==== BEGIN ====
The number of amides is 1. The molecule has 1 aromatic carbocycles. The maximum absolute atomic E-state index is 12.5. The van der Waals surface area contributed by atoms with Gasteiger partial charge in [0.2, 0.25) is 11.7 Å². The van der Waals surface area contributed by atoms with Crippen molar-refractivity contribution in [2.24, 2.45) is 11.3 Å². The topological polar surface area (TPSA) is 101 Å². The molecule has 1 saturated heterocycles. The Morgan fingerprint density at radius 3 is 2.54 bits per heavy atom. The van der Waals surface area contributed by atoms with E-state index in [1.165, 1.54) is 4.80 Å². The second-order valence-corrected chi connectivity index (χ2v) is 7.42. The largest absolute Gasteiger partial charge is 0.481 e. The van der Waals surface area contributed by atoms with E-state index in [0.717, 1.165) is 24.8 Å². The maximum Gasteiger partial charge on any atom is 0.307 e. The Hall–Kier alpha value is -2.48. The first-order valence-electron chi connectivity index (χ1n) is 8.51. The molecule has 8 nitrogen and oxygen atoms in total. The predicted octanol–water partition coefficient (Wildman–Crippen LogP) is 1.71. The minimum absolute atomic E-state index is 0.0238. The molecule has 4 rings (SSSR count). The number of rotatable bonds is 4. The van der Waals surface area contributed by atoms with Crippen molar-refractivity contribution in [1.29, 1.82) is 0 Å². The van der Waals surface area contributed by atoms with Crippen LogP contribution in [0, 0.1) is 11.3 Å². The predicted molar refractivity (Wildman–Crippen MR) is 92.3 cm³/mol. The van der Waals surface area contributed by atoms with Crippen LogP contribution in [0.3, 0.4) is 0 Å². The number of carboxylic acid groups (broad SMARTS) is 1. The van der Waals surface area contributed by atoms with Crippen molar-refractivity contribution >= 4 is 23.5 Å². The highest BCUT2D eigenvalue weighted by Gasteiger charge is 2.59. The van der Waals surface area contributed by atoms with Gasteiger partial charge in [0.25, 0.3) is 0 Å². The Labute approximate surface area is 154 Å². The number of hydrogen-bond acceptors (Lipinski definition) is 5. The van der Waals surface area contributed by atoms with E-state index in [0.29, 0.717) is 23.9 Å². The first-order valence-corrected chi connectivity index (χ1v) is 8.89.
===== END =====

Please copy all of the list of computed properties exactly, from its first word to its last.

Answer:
The number of amides is 1. The molecule has 1 aromatic carbocycles. The maximum absolute atomic E-state index is 12.5. The van der Waals surface area contributed by atoms with Gasteiger partial charge in [0.2, 0.25) is 11.7 Å². The van der Waals surface area contributed by atoms with Crippen molar-refractivity contribution in [2.24, 2.45) is 11.3 Å². The topological polar surface area (TPSA) is 101 Å². The molecule has 1 saturated heterocycles. The Morgan fingerprint density at radius 3 is 2.54 bits per heavy atom. The van der Waals surface area contributed by atoms with E-state index in [1.165, 1.54) is 4.80 Å². The second-order valence-corrected chi connectivity index (χ2v) is 7.42. The largest absolute Gasteiger partial charge is 0.481 e. The van der Waals surface area contributed by atoms with E-state index in [0.717, 1.165) is 24.8 Å². The maximum Gasteiger partial charge on any atom is 0.307 e. The Hall–Kier alpha value is -2.48. The first-order valence-electron chi connectivity index (χ1n) is 8.51. The molecule has 8 nitrogen and oxygen atoms in total. The predicted octanol–water partition coefficient (Wildman–Crippen LogP) is 1.71. The minimum absolute atomic E-state index is 0.0238. The molecule has 4 rings (SSSR count). The number of rotatable bonds is 4. The van der Waals surface area contributed by atoms with Crippen molar-refractivity contribution in [1.29, 1.82) is 0 Å². The van der Waals surface area contributed by atoms with Crippen LogP contribution in [0, 0.1) is 11.3 Å². The predicted molar refractivity (Wildman–Crippen MR) is 92.3 cm³/mol. The van der Waals surface area contributed by atoms with Crippen LogP contribution in [0.3, 0.4) is 0 Å². The number of carboxylic acid groups (broad SMARTS) is 1. The van der Waals surface area contributed by atoms with Crippen molar-refractivity contribution >= 4 is 23.5 Å². The highest BCUT2D eigenvalue weighted by Gasteiger charge is 2.59. The van der Waals surface area contributed by atoms with Gasteiger partial charge in [0.25, 0.3) is 0 Å². The Labute approximate surface area is 154 Å². The number of hydrogen-bond acceptors (Lipinski definition) is 5. The van der Waals surface area contributed by atoms with E-state index in [0.29, 0.717) is 23.9 Å². The first-order valence-corrected chi connectivity index (χ1v) is 8.89.